As we talk about legacy plans to transition your farm business to the next generation, it’s important that the senior generation keep on top of their finances to better help the younger generation.
Here are a few things you can do right now that will improve your financial situation and lay the foundation for a simpler path to the next generation, whether that day comes in 20 years or next month.
-Cash is King. Keep a Cash Emergency Fund. Understand what you spend each month on necessary living expenses. Keep six months’ worth of those expenses in cash in a savings account at the bank. Sure, it will earn no interest right now. But, it’s federally insured and it’s readily accessible if you need it to tide you over in an emergency.
-Save Some of What You Make. Experts suggest that most Americans need to save about 20% of their annual earnings in order to have enough saved to quit working at some point. You may feel like you are “saving” when you pay down the note on agricultural land, but that’s an investment in the business. Money in an IRA or a Solo 401(k) is a lot more useful to fund a transition to a new generation.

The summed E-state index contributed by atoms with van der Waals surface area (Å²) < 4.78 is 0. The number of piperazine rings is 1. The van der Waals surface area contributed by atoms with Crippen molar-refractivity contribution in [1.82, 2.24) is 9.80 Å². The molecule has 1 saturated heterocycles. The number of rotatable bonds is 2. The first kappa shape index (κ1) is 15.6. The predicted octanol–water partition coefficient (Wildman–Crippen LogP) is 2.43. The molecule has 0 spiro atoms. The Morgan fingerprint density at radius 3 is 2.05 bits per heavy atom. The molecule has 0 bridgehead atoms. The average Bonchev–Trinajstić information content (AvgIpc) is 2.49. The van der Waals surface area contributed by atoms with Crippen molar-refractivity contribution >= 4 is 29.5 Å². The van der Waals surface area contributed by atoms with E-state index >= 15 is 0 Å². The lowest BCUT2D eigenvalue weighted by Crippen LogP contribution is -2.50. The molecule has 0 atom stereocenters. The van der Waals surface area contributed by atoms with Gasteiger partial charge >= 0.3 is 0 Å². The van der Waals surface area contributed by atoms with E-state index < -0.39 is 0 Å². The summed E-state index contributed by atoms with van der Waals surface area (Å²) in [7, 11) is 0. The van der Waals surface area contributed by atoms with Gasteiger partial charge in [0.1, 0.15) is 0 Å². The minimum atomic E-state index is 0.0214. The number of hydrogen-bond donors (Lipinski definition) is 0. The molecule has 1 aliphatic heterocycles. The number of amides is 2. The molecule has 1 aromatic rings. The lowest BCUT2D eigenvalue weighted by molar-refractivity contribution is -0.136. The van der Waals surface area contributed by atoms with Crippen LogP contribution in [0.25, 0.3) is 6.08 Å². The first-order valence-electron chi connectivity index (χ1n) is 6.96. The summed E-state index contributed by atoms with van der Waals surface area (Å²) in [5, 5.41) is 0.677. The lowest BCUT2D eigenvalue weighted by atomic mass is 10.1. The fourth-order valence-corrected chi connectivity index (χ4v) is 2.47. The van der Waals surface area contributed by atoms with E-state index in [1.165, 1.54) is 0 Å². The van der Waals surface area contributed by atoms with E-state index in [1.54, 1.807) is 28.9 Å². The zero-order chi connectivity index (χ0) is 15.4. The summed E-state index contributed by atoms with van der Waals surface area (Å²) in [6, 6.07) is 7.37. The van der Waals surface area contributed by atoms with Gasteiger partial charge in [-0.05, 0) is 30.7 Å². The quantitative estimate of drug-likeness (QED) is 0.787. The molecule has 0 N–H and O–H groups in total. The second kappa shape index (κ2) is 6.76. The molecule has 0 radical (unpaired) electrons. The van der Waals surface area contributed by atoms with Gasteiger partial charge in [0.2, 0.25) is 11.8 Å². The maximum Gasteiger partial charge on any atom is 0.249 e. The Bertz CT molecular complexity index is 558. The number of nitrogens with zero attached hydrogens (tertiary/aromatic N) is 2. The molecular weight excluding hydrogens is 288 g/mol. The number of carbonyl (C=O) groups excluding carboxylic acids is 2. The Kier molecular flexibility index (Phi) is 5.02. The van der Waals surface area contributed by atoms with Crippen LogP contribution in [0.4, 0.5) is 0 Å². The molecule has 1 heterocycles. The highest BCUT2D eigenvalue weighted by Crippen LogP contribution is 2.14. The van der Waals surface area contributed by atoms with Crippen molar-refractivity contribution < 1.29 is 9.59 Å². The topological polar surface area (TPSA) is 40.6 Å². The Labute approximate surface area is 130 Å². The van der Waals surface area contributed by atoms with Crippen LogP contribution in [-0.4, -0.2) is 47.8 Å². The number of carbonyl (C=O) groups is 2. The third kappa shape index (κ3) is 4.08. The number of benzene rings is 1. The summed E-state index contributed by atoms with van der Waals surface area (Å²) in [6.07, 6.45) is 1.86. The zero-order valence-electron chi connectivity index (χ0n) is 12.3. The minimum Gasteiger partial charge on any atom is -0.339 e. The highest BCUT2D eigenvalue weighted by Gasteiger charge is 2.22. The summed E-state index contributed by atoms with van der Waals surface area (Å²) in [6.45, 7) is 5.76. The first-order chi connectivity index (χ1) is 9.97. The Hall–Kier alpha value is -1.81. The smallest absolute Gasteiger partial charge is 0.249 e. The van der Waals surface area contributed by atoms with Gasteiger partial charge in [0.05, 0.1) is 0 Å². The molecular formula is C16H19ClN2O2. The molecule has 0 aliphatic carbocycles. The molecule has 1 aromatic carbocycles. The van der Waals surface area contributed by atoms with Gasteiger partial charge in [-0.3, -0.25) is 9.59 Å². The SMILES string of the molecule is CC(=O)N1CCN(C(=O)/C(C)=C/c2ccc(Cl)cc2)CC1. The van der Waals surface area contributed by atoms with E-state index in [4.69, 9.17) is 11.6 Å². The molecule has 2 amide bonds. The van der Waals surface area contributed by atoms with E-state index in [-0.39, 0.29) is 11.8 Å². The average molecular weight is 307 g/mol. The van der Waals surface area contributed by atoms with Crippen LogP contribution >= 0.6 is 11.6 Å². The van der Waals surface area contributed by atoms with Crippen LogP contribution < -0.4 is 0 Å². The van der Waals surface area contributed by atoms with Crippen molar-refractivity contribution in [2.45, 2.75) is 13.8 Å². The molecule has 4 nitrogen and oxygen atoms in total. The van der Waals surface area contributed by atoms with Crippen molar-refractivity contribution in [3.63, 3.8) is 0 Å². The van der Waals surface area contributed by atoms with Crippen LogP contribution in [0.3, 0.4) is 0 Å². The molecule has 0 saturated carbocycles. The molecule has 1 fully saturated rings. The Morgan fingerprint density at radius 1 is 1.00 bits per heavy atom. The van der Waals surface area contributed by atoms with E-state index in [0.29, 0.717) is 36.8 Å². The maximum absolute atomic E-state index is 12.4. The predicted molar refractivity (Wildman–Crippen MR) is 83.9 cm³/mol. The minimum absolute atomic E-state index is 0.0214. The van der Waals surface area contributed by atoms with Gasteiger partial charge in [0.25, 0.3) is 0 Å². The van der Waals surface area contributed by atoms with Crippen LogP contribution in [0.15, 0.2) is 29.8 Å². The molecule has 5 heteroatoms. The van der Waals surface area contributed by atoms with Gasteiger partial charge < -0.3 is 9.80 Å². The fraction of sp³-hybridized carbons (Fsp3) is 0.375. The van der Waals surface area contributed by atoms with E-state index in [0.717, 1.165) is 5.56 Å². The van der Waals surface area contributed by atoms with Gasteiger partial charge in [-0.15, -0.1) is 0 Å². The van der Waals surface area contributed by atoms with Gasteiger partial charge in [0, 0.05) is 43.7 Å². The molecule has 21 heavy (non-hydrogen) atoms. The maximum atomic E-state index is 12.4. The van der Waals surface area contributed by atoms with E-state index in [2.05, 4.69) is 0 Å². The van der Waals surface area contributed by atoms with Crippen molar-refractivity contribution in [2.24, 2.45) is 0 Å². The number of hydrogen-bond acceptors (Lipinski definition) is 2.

-Invest What You Save. If you are putting money away each year from your earnings, you should invest it to grow faster than the rate of inflation. That way the money you save will allow you to buy more in retirement, even if the cost of things continues to rise.
-Diversify What You Invest. Be sure your investments are prudently diversified across different investments. That way, if the value of land falls, or the price of corn in your bins falls, you have less of an impact on your lifestyle. That’s because you will have other investments that may be up on value at those times.
-Keep it Simple, Stupid. Use low cost, broadly diversified investments to start. You get two important benefits:
-You reduce the investment expense. If you avoid 5% sales charge and the 1 or 2% internal expenses, it’s much easier for your investment to grow faster than inflation.
-You can understand what you own. If you choose a growth allocation fund that owns a broad selection of stocks then every dollar in that fund owns a selection of stocks and bonds in many different industries and even different countries. This allows you to own one or two investments and still have a well-balanced portfolio. Until your account gets to be larger than $100,000 I don’t believe there is much reason to own more than two investments.
If this blog has got you thinking about your own situation, get in touch with my office (firstname.lastname@example.org).
The opinions of the author are not necessarily those of Farm Futures or Penton Agriculture.